Dream Weaver

Dream Weaver

Sunday, 19 May 2013

Yamagishi Frühlingsfest

It's been long and not having time to sit down and dig my head into writing my blog. It's always easy to start up with something new, but try to keep it up is always an issue. In the last couple of weeks, I noticed spring had gradually come, but not so obvious. Now in May still, the weather is cold and sometimes when it rains and winds chilly, you 'd wonder does seasonality really exist. I remember in primary school, my geography teacher told us "In Hong Kong, we have four seasons, Spring is from January to April with moist warm air from the East China sea, we have foggy and the cloudiest sky of the year. Then Summer comes in May and lasts till August. When you see tree leaves turn yellowish and start to fall in September, you know it's Autumn and it's a season for family hiking.We have cool and dry winter from December till end of February." However, nowadays Winter doesn't necessarily mean overcoats and gloves.  When I was still small I remember the time during Chinese New Year which is usually around Jan/Feb, kids used to follow the parents from homes to homes to visit relatives and send out new year greetings. My mom would put me on the warmest clothes and dresses, since it's supposed to be the coldest days of the year. This cliché omage of lovers huddle together walking on winter streets with Christmas lights on might soon becomes outmoded and  far-gone. Winter is not that cold anymore in Hong Kong and don't be surprised one day you may see your guests wearing T-shirt and sandals come visit you in Chinese new year.
2 small volunteers :-) 

apple trees flowers, in late May and June they will slowly mature to apples!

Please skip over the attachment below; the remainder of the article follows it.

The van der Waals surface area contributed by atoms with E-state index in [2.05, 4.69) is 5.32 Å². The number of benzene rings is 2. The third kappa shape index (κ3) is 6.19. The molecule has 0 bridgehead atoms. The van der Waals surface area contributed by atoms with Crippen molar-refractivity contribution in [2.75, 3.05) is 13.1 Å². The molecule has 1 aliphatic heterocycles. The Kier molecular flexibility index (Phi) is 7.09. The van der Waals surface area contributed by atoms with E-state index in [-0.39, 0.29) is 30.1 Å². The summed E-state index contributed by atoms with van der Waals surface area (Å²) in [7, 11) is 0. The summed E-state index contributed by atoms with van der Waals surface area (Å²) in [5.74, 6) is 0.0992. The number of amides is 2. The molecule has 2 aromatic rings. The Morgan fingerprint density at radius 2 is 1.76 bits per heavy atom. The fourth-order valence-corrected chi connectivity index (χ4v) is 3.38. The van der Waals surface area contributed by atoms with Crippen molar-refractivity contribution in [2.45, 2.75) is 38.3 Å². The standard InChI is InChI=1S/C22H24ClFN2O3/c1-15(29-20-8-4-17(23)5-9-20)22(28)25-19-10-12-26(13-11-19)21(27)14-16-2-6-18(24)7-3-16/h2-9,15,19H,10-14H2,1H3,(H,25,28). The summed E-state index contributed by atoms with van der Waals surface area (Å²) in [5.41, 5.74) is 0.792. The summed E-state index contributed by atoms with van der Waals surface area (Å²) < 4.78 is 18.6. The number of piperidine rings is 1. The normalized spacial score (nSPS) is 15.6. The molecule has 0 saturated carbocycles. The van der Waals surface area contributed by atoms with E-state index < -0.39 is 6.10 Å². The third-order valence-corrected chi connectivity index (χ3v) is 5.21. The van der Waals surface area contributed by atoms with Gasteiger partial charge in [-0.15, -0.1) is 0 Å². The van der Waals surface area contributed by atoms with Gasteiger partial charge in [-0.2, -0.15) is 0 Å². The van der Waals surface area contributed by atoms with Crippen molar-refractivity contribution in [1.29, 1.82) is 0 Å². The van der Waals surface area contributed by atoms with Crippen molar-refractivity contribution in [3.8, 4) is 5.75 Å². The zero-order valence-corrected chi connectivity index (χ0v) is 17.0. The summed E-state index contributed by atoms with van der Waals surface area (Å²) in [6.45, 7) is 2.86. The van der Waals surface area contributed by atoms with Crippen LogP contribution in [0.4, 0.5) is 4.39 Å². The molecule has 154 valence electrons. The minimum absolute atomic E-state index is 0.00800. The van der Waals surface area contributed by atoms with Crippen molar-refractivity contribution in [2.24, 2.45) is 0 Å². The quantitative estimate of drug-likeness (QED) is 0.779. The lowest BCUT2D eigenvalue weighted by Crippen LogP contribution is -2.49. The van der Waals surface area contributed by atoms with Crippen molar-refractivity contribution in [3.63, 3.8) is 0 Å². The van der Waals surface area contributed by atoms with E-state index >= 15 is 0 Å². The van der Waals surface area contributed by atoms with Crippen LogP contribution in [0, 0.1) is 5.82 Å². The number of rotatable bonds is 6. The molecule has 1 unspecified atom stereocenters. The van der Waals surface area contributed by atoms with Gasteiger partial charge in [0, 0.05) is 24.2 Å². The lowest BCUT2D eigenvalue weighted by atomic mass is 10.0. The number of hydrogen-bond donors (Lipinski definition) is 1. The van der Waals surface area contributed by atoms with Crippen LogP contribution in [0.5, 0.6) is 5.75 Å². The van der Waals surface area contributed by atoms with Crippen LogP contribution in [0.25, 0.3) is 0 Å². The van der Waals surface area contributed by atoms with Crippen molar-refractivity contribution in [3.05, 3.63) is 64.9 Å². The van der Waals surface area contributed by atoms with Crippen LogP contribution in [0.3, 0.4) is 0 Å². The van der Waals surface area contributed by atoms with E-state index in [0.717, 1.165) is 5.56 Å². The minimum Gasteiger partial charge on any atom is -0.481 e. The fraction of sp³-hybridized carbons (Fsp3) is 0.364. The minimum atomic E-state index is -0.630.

Angus beef... fed on fresh silage 

delivery fresh regional farm products to Swiss !

My time in Switzerland has gone like an arrow. I'm happy and lucky enough to have met some angles around. When I'm abroad, it's always been my wish to try out more local things, and do stuff with the locals. It's the way to help yourself to adapt to a new culture. Last weekend, I was in a Yamagishi Früflingsfest (Spring festival) at my friend's family farm nearby Winterthur. Usually Früflingsfest is a time for farms to open up for visitors, to showcase their fresh farm products and to celebrate the coming of Spring. People from the nearby villages or the region come with family and kids, enjoy the day and have some freshly produced regional cheese, milk and vegetables. But it's a bit different with Yamagishi farm. "The Yamagishi movement is a network of egalitarian intentional communities which originated in Japan. People in these communities live without money and with minimal personal possessions, but their needs are provided for by the community. There are no bosses or set working hours. Their primary industries are farming and ranching." (WiKipedia). 

Yummy :-) it tastes homemade Japanese style!

Okolomiyaki - Japanese pancakes, so tasty! 

The laying box on the left keeps the hen warm with small eggs laid 

Farm Eggs - visitors come pick their own ones from the laying box